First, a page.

Recently I was thinking back on how much simpler life was when I was growing up, before the days of personal computers much less smart phones. Maybe I’m just at that stage in life where you start to get nostalgic about the way things used to be, but it seems like it was a lot easier to concentrate. I remember usually being able to get the important things done. And it wasn’t always that I had fewer responsibilities and less to do – at one point I was going to college full time, keeping up a 3.78 GPA while working 60 hours a week between two convenient stores. Plus I had an active social life and some really close friends.
Granted, my brain was younger and more agile, and I needed less sleep back in the day, but there’s another key difference: there were no distractions in the form of non-stop barrages of emails and texts and social media newsfeeds. It was a lot easier to focus.
Now to be fair, computers and the internet have made life better in many, many ways (anyone else remember typing a 25 page term paper and making corrections with White-Out?). But there are some drawbacks too, and the increase in distractions and mental clutter is one of the biggest.
In “Focus: The Hidden Driver of Excellence”, author Daniel Goleman says, “life immersed in digital distractions creates a near-constant cognitive overload.”(1) Among other things, brain overload can deplete our stores of self-control and willpower – have you ever noticed that you’re more likely to give in to temptation when you’re feeling drained and brain-dead?
Another area where being digitally distracted can have a huge impact is in our relationships. According to sociologist Erving Goffman, paying attention to our electronic devices while we’re with a live human being sends the person we’re with an “away” signal that tells them we’re not really interested in whatever they’re saying or doing.(1) He’s right. I’ve been on the receiving end of some of those “away” signals, and it’s not fun. I’ve sat through meals with people who spend the entire time checking their phone, all the while saying they’re listening. No, they’re not. And the main thing I start thinking about is how I can escape, because it’s obvious that whatever is going on in their virtual world is more interesting to them than the conversation in front of them. I’m sure I’m not the only one who has had this experience.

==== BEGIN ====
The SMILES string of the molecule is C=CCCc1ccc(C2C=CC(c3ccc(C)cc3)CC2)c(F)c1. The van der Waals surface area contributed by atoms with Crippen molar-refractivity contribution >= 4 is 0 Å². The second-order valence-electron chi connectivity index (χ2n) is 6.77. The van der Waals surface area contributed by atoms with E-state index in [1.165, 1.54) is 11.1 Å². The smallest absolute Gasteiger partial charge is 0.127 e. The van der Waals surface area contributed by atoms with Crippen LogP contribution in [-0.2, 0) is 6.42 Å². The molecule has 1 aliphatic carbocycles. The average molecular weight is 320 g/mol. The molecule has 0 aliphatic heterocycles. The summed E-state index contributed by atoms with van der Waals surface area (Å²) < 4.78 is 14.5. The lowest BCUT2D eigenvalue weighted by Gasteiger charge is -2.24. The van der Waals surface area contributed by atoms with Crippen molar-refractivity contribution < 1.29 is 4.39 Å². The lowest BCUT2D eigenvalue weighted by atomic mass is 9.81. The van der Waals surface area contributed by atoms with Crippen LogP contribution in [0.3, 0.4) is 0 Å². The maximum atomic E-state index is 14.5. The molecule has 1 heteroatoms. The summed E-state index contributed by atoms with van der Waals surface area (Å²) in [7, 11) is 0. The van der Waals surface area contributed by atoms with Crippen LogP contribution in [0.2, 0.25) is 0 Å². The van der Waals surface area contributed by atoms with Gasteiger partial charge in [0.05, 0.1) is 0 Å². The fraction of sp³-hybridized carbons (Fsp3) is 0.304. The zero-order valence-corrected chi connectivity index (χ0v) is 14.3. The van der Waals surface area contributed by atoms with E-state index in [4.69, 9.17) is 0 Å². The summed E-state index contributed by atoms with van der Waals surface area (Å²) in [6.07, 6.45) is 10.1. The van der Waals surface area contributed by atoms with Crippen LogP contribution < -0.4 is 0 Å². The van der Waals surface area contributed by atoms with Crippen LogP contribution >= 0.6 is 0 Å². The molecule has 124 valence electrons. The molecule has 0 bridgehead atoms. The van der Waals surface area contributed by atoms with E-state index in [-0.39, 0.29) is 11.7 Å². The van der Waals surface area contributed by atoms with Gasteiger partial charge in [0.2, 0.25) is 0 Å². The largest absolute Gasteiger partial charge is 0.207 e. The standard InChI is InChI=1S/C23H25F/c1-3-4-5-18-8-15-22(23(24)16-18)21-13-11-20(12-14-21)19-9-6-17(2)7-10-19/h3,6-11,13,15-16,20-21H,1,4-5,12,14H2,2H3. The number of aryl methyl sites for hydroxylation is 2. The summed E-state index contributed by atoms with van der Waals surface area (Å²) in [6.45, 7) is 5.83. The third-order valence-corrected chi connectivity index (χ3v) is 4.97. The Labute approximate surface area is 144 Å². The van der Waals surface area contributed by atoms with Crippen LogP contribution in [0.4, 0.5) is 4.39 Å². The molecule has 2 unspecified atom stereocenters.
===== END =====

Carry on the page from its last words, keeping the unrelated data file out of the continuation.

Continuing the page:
Don’t be one of those people. If one of your goals is excellence in your relationships, start by putting your smartphone away.
Digital multitasking (texting, emailing, or surfing the web, at the same time or while doing something else) also reduces our productivity and our ability to learn. A study by researchers Michael Smutko and Sara Broaders at Northwestern University found that students who took notes during class the old-fashioned way (pen and paper) got the highest grades, those who took notes on a laptop did slightly worse, and those who multitasked digitally during class had the lowest scores on average.(2) According to Broaders, “Doing two linguistic things at the same time is almost impossible. Reading websites or responding to emails, that linguistic usage cuts off any processing of the incoming lecture.”
Another study out of Stanford University showed that “People who are regularly bombarded with several streams of electronic information do not pay attention, control their memory or switch from one job to another as well as those who prefer to complete one task at a time.”(3) What was really fascinating about the results of this study was that the frequent media multitaskers did poorly on the tests even when they didn’t have any digital distractions – their brains’ ability to filter out other kinds of distractions and to learn new information or switch between tasks was lower all of the time compared with people who rarely juggle multiple digital inputs.
Now, it may be a chicken and egg question – do people who naturally have trouble concentrating gravitate toward juggling digital distractions? Or does electronic multitasking change their brains and make them less able to concentrate? Or maybe a combination of both?
In some ways it doesn’t matter – there’s plenty of scientific evidence to show that bouncing between texts and emails and social media newsfeeds and funny cat videos keeps us from performing our best. Focus is a critical component of excellence, and it’s essential if we want to be effective and achieve high-level goals. Whether you were born with a high or low ability to focus your attention, concentration is a skill we can all improve and develop further (we’ll look at some ways to do this in future posts). But the first step is cutting down on the digital distractions.